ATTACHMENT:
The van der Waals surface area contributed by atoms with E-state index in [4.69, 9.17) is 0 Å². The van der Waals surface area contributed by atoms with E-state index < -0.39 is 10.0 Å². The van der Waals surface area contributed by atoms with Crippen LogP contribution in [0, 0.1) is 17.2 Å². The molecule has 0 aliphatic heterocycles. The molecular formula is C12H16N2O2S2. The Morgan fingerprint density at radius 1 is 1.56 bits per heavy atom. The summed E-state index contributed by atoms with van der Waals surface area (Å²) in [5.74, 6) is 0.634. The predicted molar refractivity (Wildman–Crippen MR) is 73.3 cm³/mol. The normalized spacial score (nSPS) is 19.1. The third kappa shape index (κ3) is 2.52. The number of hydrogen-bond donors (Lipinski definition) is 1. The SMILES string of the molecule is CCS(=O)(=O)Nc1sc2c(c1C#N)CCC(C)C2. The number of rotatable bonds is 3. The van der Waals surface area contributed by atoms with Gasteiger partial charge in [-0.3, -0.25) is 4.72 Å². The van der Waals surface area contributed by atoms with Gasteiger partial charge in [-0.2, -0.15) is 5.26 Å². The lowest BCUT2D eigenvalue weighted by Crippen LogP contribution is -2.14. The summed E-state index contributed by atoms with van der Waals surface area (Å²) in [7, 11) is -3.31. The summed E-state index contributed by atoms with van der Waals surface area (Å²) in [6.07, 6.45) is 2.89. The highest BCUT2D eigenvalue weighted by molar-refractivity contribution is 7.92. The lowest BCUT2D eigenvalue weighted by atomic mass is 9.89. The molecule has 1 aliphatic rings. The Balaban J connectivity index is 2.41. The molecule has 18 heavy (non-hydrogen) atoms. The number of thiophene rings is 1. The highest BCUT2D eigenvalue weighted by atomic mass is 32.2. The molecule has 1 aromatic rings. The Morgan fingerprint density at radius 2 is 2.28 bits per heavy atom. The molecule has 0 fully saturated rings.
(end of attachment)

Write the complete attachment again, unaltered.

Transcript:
The van der Waals surface area contributed by atoms with E-state index in [4.69, 9.17) is 0 Å². The van der Waals surface area contributed by atoms with E-state index < -0.39 is 10.0 Å². The van der Waals surface area contributed by atoms with Crippen LogP contribution in [0, 0.1) is 17.2 Å². The molecule has 0 aliphatic heterocycles. The molecular formula is C12H16N2O2S2. The Morgan fingerprint density at radius 1 is 1.56 bits per heavy atom. The summed E-state index contributed by atoms with van der Waals surface area (Å²) in [5.74, 6) is 0.634. The predicted molar refractivity (Wildman–Crippen MR) is 73.3 cm³/mol. The normalized spacial score (nSPS) is 19.1. The third kappa shape index (κ3) is 2.52. The number of hydrogen-bond donors (Lipinski definition) is 1. The SMILES string of the molecule is CCS(=O)(=O)Nc1sc2c(c1C#N)CCC(C)C2. The number of rotatable bonds is 3. The van der Waals surface area contributed by atoms with Gasteiger partial charge in [-0.3, -0.25) is 4.72 Å². The van der Waals surface area contributed by atoms with Gasteiger partial charge in [-0.2, -0.15) is 5.26 Å². The lowest BCUT2D eigenvalue weighted by Crippen LogP contribution is -2.14. The summed E-state index contributed by atoms with van der Waals surface area (Å²) in [7, 11) is -3.31. The summed E-state index contributed by atoms with van der Waals surface area (Å²) in [6.07, 6.45) is 2.89. The highest BCUT2D eigenvalue weighted by molar-refractivity contribution is 7.92. The lowest BCUT2D eigenvalue weighted by atomic mass is 9.89. The molecule has 1 aliphatic rings. The Balaban J connectivity index is 2.41. The molecule has 18 heavy (non-hydrogen) atoms. The number of thiophene rings is 1. The highest BCUT2D eigenvalue weighted by atomic mass is 32.2. The molecule has 1 aromatic rings. The Morgan fingerprint density at radius 2 is 2.28 bits per heavy atom. The molecule has 0 fully saturated rings.